Will tech stocks rally in 2022?
OWill sick tech stocks rally in the coming months, or will investors have to be patient? In this segment of Backstage passregistered on January 28dork contributors Toby Bordelon, Jason Hall and Rachel Warren share their thoughts.
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Toby Bordelon: Rachel let’s go to you. What do you think here?
Rachel Warren: I don’t have a ton to add here. I agree, I agree with Jon on maybe the terminology change. I think it’s just because these VC guys spent so much money last year and so they’re trying to get it on the airwaves of oh my god the tech boom is over and then they can renegotiate these lower valuations. I do not know.
Maybe I’m conspiracy theorizing a bit, but I just feel like it’s part of the game. As far as the tech boom or the innovation boom or whatever we call it, I don’t think it’s nearly over.
You look at all the trends that continue to drive business, that continue to drive the stock market, look at what’s happening in the world. Whether it’s the world of remote work, whether it’s the continued boom in software-as-a-service stocks.
You look at digital innovation and you look at the metaverse if you want to get into that part. It all comes down to technology. I think it’s reasonable, on the one hand, to say, “Okay, maybe some of these companies won’t go back to the premium valuations they had before.”
Some of them, it may take a while for them to bounce back. I think we could see a slight return to some of those slower growing value stocks. But overall I think to say that the tech boom is behind us. I think that just paints a really incomplete picture of where we are.
I think some companies like Rivian and We work which, in my humble opinion, weren’t really worth the price of admission to begin with. I’m not really sure it’s going to be a big boom for investors. I could be wrong. Who knows? Maybe they will be memes. But I think generally speaking, when I think of drawing a circle around all the stocks I see, the most promising stocks, even health stocks like Teladoc who take advantage of technology in the world of health. There is another land for Teladoc. I think it all comes back to this theme of technological innovation.
Jason Hall: Subtle, Rachel.
Rachel Warren: Subtle on the right, I thought you might like that.
Toby Bordelon: You want it broadcast.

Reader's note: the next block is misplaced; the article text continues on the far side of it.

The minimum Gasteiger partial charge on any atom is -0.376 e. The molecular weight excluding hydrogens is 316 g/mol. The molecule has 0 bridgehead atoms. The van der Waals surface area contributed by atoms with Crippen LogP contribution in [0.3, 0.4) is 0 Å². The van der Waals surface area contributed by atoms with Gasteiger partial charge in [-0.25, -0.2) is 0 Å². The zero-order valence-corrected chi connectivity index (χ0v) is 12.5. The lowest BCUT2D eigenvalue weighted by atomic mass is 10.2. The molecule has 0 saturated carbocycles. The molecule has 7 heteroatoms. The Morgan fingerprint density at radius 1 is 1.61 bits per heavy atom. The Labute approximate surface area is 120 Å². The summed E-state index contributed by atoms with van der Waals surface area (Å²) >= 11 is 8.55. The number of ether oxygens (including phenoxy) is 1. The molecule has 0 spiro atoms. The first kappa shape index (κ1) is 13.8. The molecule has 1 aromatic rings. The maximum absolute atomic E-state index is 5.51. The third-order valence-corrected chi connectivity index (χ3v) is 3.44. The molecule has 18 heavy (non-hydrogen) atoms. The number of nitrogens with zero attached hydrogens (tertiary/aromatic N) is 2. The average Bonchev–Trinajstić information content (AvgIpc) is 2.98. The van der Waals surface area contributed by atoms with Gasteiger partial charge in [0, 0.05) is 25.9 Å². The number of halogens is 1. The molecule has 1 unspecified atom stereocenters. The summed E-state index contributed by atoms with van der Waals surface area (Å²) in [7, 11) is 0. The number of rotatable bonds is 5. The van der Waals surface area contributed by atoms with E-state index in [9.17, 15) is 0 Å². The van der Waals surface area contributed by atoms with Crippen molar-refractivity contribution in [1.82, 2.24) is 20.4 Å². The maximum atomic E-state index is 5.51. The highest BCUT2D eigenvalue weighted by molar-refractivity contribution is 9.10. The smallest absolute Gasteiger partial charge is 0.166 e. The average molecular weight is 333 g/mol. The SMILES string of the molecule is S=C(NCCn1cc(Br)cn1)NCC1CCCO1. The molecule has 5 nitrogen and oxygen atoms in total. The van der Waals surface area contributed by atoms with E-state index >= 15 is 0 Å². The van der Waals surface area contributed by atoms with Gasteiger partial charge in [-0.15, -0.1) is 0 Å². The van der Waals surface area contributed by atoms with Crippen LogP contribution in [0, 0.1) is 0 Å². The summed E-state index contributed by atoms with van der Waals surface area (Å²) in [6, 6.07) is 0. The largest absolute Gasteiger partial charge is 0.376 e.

Rachel Warren: I want it to air. It all comes down to the theme of technological innovation. I think valuations may be a little bumpy for a while. Maybe some of them won’t perform as well as they used to, but I don’t think that’s behind us at all.
Jason Hall: I think you are right. I just want to weigh in again because there’s a point I wanted to make earlier that I missed. I think we are much more in 2001 than in 1999. What happened from 1997 to 2000.
Imagination and big stories raised capital and no one was making money but like 20 companies. And then what happened? The crash happened, the recession, a war, and then companies made hundreds of billions of dollars over the next 21 years. Here we are and the internet is hosting an internet tv show right now for members who pay us money.
There’s a lot to figure out, and a lot of our favorite companies have made money. They generated income. They may not be profitable. That’s the difference, it was about which ones could scale profitably. I think we’re closer to 2001 right now in terms of the next set of technologies, which Rachel was talking about back then in 1998 or 1999. Toby, I’m going to shut up now.
Toby Bordelon: I always love to hear you weigh Jason so that’s great.
Jason Hall is the owner of Teladoc Health. Rachel Warren is the owner of Teladoc Health. Toby Bordelon has no position in the stocks mentioned. The Motley Fool owns and recommends Teladoc Health. The Motley Fool has a disclosure policy.
The views and opinions expressed herein are the views and opinions of the author and do not necessarily reflect those of Nasdaq, Inc.